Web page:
W3C home > Mailing lists > Public > public-forms@w3.org > August 2008

Re: Allow xf:setfocus with no @control to set the focus to the event target

From: Erik Bruchez <ebruchez@orbeon.com>
Date: Tue, 26 Aug 2008 23:24:42 -0700
Message-Id: <0959EDA3-B889-4C06-BB18-1C58575D93E0@orbeon.com>
To: "public-forms (new)" <public-forms@w3.org>

John,

I think you make a convincing case.

As a side note I don't think that not sending xforms-invalid when the  
value (and its validity) has not changed is a quirk, rather it is a  
very desirable feature.

-Erik

On Aug 26, 2008, at 4:25 PM, John Boyer wrote:

>
> Hi Mark,
>
> I'd like to understand whether the example of keeping the focus on a  
> control if it is filled out incorrectly really works as a technique.
>
> One problem is that filling out one field incorrectly may cause  
> multiple controls to receive xforms-invalid events, and they will  
> arrive in an undefined order, so there is no way to guarantee that  
> the focus will stay in "the" invalid control.  Could work for simple  
> forms with few data dependencies, but is not generally applicable.
>
> A second problem is that the invalidity in one control may be the  
> fault of a bad data entered elsewhere.  The user may want to leave  
> the invalid data but then go fix the real problem.  For example,  
> suppose the user with a bachelor's degree is asked to enter his age  
> and he types 18 rather than 28.  A simple typo.  Then, when asked  
> for years of schooling, the user enters 20.  This pops a constraint  
> because he can't have more years of education than he has years of  
> life.  However, the problem is with the age data, not the education  
> data.
>
> For the above reason, and just generally speaking, it is usually  
> considered to be poor UX to freeze up the focus in an invalid  
> control.  The better practice is to stop the first focus out, but  
> then let the second attempt to remove focus succeed if the user has  
> made no changes.  Now it turns out that a quirk of our processing  
> model might actually make an "event target setfocus" do exactly this  
> behavior because a second tab would not change the value, so you  
> would not get another invalid event.  To be clear, if you have this
>
> <input ref="age" id="X">
>    <label>Age</label>
>    <setfocus ev:event="xforms-invalid" control="X"/>
>   <alert>Please enter an integer number.</alert>
> </input>
>
> then if the user types "abc" and hits tab, then the focus would stay  
> in the control and the user would see the alert.  But if the user  
> hits tab again, then no data has changed so I don't think another  
> xforms-invalid event would occur, which means the focus would move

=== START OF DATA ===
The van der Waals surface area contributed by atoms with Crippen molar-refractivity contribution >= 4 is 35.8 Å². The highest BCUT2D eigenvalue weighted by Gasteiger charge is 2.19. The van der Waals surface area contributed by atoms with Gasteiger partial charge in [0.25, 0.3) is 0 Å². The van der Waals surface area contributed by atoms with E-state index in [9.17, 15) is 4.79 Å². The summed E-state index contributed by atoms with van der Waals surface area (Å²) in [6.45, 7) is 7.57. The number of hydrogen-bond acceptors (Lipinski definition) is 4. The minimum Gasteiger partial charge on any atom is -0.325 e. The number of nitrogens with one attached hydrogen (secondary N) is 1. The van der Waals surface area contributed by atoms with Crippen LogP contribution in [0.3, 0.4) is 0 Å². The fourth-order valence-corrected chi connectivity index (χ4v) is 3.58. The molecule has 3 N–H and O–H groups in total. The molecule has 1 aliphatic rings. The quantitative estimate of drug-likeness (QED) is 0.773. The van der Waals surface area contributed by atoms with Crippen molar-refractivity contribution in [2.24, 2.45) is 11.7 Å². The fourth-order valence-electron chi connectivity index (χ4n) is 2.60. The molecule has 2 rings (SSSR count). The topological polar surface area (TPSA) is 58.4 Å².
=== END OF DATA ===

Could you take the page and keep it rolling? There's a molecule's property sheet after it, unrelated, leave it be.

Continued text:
> on, right?
>
> If so, is this the same as "preventing the user from leaving the  
> control if its value is not set appropriately"?
>
> And regardless of how this discussion goes, I don't really  
> understand why using the event function would look weird.
>
> <setfocus ev:event="xforms-invalid">
>      <control value="event('target')"/>
> </setfocus>
>
> It seems to say enough that it is clear what is going on.  Put  
> another way, even if we chose a default of event target, I don't  
> think the method is declarative until you have a way to explicitly  
> state the default, so it would still be necessary to have a way of  
> saying that the control to focus is given by the event target.
>
> Cheers,
> John M. Boyer, Ph.D.
> Senior Technical Staff Member
> Lotus Forms Architect and Researcher
> Chair, W3C Forms Working Group
> Workplace, Portal and Collaboration Software
> IBM Victoria Software Lab
> E-Mail: boyerj@ca.ibm.com
>
> Blog: http://www.ibm.com/developerworks/blogs/page/JohnBoyer
> Blog RSS feed: http://www.ibm.com/developerworks/blogs/rss/JohnBoyer?flavor=rssdw
>
>
>
>
> From:
> "Mark Birbeck" <mark.birbeck@webbackplane.com>
> To:
> John Boyer/CanWest/IBM@IBMCA
> Cc:
> "Ulrich Nicolas Lissť" <unl@dreamlab.net>, public-forms <public-forms@w3.org 
> >
> Date:
> 08/20/2008 06:56 PM
> Subject:
> Re: Allow xf:setfocus with no @control to set the focus to the event  
> target
>
>
>
>
>
> Hi John,
>
> > [snip]
> >
> > Does it really make sense to try to focus the event target?
>
> If that's what the author wants...yes. It's not uncommon in HTML forms
> to prevent users from leaving a control if its value is not set
> appropriately, for example.
>
>
> >  What if a
> > sequence of actions is grouped together and invoked from multiple  
> locations
> > using dispatch?
>
> Sure...but if the listener is on the control, then you'll always
> ultimately get Event.target set to the control in question, won't you?
>
>
> > It seems an odd thing to see <setfocus/> without any indication of  
> what the
> > focus is being set to.
>
> No different to any other default values, surely? (xf:rebuild,
> xf:refresh, xf:submit, xf:send, etc.) And a lot less weird looking
> than using the event() function. :)
>
> Regards,
>
> Mark
>
> -- 
> Mark Birbeck, webBackplane
>
> mark.birbeck@webBackplane.com
>
> http://webBackplane.com/mark-birbeck
>
> webBackplane is a trading name of Backplane Ltd. (company number
> 05972288, registered office: 2nd Floor, 69/85 Tabernacle Street,
> London, EC2A 4RR)
>
>
>

--
Orbeon Forms - Web Forms for the Enterprise Done the Right Way
http://www.orbeon.com/
Received on Wednesday, 27 August 2008 06:25:28 UTC

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